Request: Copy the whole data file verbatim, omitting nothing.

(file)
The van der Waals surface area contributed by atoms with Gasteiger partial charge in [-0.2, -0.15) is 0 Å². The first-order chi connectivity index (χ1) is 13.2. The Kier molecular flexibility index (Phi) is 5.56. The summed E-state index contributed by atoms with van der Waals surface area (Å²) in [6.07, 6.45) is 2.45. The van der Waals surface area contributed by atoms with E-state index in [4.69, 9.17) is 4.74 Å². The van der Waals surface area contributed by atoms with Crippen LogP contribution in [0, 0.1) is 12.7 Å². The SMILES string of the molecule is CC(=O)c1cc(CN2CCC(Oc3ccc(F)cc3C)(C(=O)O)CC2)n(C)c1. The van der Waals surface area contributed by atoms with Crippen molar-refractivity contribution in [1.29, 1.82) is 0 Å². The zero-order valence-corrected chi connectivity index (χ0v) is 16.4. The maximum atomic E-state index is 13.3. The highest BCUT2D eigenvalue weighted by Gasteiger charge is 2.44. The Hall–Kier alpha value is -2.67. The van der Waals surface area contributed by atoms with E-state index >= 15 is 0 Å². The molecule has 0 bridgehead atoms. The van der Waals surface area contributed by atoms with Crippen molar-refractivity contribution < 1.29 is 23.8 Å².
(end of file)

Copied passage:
The van der Waals surface area contributed by atoms with Gasteiger partial charge in [-0.2, -0.15) is 0 Å². The first-order chi connectivity index (χ1) is 13.2. The Kier molecular flexibility index (Phi) is 5.56. The summed E-state index contributed by atoms with van der Waals surface area (Å²) in [6.07, 6.45) is 2.45. The van der Waals surface area contributed by atoms with E-state index in [4.69, 9.17) is 4.74 Å². The van der Waals surface area contributed by atoms with Crippen LogP contribution in [0, 0.1) is 12.7 Å². The SMILES string of the molecule is CC(=O)c1cc(CN2CCC(Oc3ccc(F)cc3C)(C(=O)O)CC2)n(C)c1. The van der Waals surface area contributed by atoms with Crippen molar-refractivity contribution in [1.29, 1.82) is 0 Å². The zero-order valence-corrected chi connectivity index (χ0v) is 16.4. The maximum atomic E-state index is 13.3. The highest BCUT2D eigenvalue weighted by Gasteiger charge is 2.44. The Hall–Kier alpha value is -2.67. The van der Waals surface area contributed by atoms with E-state index >= 15 is 0 Å². The molecule has 0 bridgehead atoms. The van der Waals surface area contributed by atoms with Crippen molar-refractivity contribution < 1.29 is 23.8 Å².